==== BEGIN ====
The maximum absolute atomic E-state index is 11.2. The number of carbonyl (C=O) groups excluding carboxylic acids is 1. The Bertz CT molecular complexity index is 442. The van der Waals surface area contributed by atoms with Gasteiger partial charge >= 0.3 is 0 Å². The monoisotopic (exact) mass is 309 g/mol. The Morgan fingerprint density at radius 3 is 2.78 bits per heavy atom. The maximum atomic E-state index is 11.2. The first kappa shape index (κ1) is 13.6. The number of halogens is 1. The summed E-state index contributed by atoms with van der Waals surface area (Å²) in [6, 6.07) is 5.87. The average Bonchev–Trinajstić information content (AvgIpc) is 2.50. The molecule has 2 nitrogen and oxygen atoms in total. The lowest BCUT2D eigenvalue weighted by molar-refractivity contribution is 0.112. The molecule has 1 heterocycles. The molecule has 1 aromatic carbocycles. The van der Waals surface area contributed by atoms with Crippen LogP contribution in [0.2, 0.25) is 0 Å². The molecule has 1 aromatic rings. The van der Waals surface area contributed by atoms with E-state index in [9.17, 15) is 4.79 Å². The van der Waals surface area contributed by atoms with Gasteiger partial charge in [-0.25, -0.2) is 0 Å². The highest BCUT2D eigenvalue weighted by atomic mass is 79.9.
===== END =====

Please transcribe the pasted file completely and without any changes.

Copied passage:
The maximum absolute atomic E-state index is 11.2. The number of carbonyl (C=O) groups excluding carboxylic acids is 1. The Bertz CT molecular complexity index is 442. The van der Waals surface area contributed by atoms with Gasteiger partial charge >= 0.3 is 0 Å². The monoisotopic (exact) mass is 309 g/mol. The Morgan fingerprint density at radius 3 is 2.78 bits per heavy atom. The maximum atomic E-state index is 11.2. The first kappa shape index (κ1) is 13.6. The number of halogens is 1. The summed E-state index contributed by atoms with van der Waals surface area (Å²) in [6, 6.07) is 5.87. The average Bonchev–Trinajstić information content (AvgIpc) is 2.50. The molecule has 2 nitrogen and oxygen atoms in total. The lowest BCUT2D eigenvalue weighted by molar-refractivity contribution is 0.112. The molecule has 1 heterocycles. The molecule has 1 aromatic carbocycles. The van der Waals surface area contributed by atoms with Crippen LogP contribution in [0.2, 0.25) is 0 Å². The molecule has 1 aromatic rings. The van der Waals surface area contributed by atoms with E-state index in [9.17, 15) is 4.79 Å². The van der Waals surface area contributed by atoms with Gasteiger partial charge in [-0.25, -0.2) is 0 Å². The highest BCUT2D eigenvalue weighted by atomic mass is 79.9.